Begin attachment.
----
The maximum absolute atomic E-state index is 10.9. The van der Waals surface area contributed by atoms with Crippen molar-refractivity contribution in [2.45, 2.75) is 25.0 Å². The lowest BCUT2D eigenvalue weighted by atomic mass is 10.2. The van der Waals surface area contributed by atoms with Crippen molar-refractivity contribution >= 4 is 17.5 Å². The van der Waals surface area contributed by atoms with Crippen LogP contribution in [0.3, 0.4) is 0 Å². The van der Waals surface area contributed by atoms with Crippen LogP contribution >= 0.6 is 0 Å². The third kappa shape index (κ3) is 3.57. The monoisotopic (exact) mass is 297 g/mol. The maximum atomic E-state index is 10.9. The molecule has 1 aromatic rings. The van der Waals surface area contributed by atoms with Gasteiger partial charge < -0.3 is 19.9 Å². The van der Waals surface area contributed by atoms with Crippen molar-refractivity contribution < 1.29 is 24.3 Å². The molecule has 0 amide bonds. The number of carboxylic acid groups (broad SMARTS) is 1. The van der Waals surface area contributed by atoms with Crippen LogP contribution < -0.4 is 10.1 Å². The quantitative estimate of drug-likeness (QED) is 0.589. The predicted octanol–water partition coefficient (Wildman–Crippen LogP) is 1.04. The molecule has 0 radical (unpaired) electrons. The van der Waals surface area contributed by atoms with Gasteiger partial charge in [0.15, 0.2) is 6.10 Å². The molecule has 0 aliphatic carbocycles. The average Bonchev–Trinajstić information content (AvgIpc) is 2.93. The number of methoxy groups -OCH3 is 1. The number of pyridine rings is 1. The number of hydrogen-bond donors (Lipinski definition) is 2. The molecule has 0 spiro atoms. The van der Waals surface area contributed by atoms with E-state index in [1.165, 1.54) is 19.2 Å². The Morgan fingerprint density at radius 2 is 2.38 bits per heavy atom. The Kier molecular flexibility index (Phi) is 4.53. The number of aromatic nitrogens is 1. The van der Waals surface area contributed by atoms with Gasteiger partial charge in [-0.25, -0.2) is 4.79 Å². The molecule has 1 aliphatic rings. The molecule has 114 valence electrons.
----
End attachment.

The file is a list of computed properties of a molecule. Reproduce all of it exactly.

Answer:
The maximum absolute atomic E-state index is 10.9. The van der Waals surface area contributed by atoms with Crippen molar-refractivity contribution in [2.45, 2.75) is 25.0 Å². The lowest BCUT2D eigenvalue weighted by atomic mass is 10.2. The van der Waals surface area contributed by atoms with Crippen molar-refractivity contribution >= 4 is 17.5 Å². The van der Waals surface area contributed by atoms with Crippen LogP contribution in [0.3, 0.4) is 0 Å². The van der Waals surface area contributed by atoms with Crippen LogP contribution >= 0.6 is 0 Å². The third kappa shape index (κ3) is 3.57. The monoisotopic (exact) mass is 297 g/mol. The maximum atomic E-state index is 10.9. The molecule has 1 aromatic rings. The van der Waals surface area contributed by atoms with Gasteiger partial charge < -0.3 is 19.9 Å². The van der Waals surface area contributed by atoms with Crippen molar-refractivity contribution < 1.29 is 24.3 Å². The molecule has 0 amide bonds. The number of carboxylic acid groups (broad SMARTS) is 1. The van der Waals surface area contributed by atoms with Crippen LogP contribution < -0.4 is 10.1 Å². The quantitative estimate of drug-likeness (QED) is 0.589. The predicted octanol–water partition coefficient (Wildman–Crippen LogP) is 1.04. The molecule has 0 radical (unpaired) electrons. The van der Waals surface area contributed by atoms with Gasteiger partial charge in [0.15, 0.2) is 6.10 Å². The molecule has 0 aliphatic carbocycles. The average Bonchev–Trinajstić information content (AvgIpc) is 2.93. The number of methoxy groups -OCH3 is 1. The number of pyridine rings is 1. The number of hydrogen-bond donors (Lipinski definition) is 2. The molecule has 0 spiro atoms. The van der Waals surface area contributed by atoms with E-state index in [1.165, 1.54) is 19.2 Å². The Morgan fingerprint density at radius 2 is 2.38 bits per heavy atom. The Kier molecular flexibility index (Phi) is 4.53. The number of aromatic nitrogens is 1. The van der Waals surface area contributed by atoms with Gasteiger partial charge in [-0.25, -0.2) is 4.79 Å². The molecule has 1 aliphatic rings. The molecule has 114 valence electrons.